Are your headlines costing you money? For many website owners, the simple answer is YES!! Far too many websites have poor headlines, which unfortunately lead to lost business opportunities.


A headline is the first point of visitor engagement. On entering a website, (and each page within it) a website visitor will make snap judgments on whether to continue reading or not. The look and feel of the page will influence this for sure – hence the reason for a professional design. 

But, it’s content that really creates engagement, and the first part anyone sees is – the headline!

A headline’s job is to get the visitor to read that page’s content. This process needs to be repeated on each page throughout the site.


There’s a need to construct your headlines for two completely separate audiences:

For Your Target Audience

Newspaper and magazine headlines tend to be dramatic as their purpose is to sell the publication. They have to stand out on the shelf amongst all the competition.

A website is different – you enter a website because you’ve made a choice to go there; directly through the URL because you’ve typed a search query into a search engine or you’ve followed a link from another site.

In all these cases, when you arrive at the site, the competition is not on display. Admittedly, they may only be a click away, but at that point, the only headline available is yours, so it doesn’t need to be as dramatic as with written publications.

However, it does need to address the reason the visitor has come to the site. If they have used a search term, the headline must immediately show the visitor that the information on the page relates to what they were searching for. The same goes for someone entering from a link. So, if you are looking to buy an OKC Thunder Jersey, a headline such as ‘Buy your OKC Thunder Jersey Here!” is perfect. A headline with no mention of the OKC Thunder or jerseys would likely struggle.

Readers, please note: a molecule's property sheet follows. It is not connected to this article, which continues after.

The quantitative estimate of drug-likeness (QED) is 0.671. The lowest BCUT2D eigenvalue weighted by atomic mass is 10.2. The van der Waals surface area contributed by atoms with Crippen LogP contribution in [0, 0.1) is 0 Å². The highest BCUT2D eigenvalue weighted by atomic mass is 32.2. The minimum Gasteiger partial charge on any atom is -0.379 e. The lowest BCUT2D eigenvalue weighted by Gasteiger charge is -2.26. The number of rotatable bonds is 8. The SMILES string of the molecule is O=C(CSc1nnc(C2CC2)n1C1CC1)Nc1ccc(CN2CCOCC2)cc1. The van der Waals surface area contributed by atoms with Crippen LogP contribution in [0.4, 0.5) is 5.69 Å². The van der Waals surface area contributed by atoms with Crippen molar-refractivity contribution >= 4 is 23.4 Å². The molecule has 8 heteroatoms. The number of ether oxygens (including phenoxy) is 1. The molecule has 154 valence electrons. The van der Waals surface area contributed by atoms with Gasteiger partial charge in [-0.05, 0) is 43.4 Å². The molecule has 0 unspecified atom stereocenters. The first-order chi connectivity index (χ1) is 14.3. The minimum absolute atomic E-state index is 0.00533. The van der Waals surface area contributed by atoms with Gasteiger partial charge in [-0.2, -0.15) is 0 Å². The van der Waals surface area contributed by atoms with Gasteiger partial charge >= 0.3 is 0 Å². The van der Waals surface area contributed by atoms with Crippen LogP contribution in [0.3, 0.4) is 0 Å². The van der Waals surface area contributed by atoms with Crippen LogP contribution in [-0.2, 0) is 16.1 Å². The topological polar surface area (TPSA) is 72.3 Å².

As well as your readers, there is also a need to structure headlines for Google (and the other search engines). When someone uses Google they enter their search term. Google then tries to present those web pages that contain information directly relating to that search term. The first thing it looks at is the page title tag, (part of the meta tags). The next thing it looks at is the actual page headline as this should reflect the content on the page. If both of these have used the actual search term, then Google has a fairly good indication that this page has information about the searcher’s search term.

So, each page should be separately focused on a key search term your clients typically search for. Each page’s headline should then try to include that term, whilst ensuring it still reads well for your visitor with whom you are hoping to engage.


Broadly speaking there are 7 main headline types. Bearing in mind the need to write headlines for Google too, each example below is focused on a single search term, in this case, the word “website”: 

  • Direct – e.g. “A Novel Process to Website Design”. This should be a bold and direct statement.
  • Commanding. The first word here should be a strong verb like “Join, Subscribe, Come along” etc. Example – “Become Proficient at Website Marketing Now!”
  • How to…! This can be very engaging. Again, providing it is something the intended audience wants to know about. For example – “Web Design Proof Demonstrates How Best to Improve Your Website’s Performance through Better Headlines!”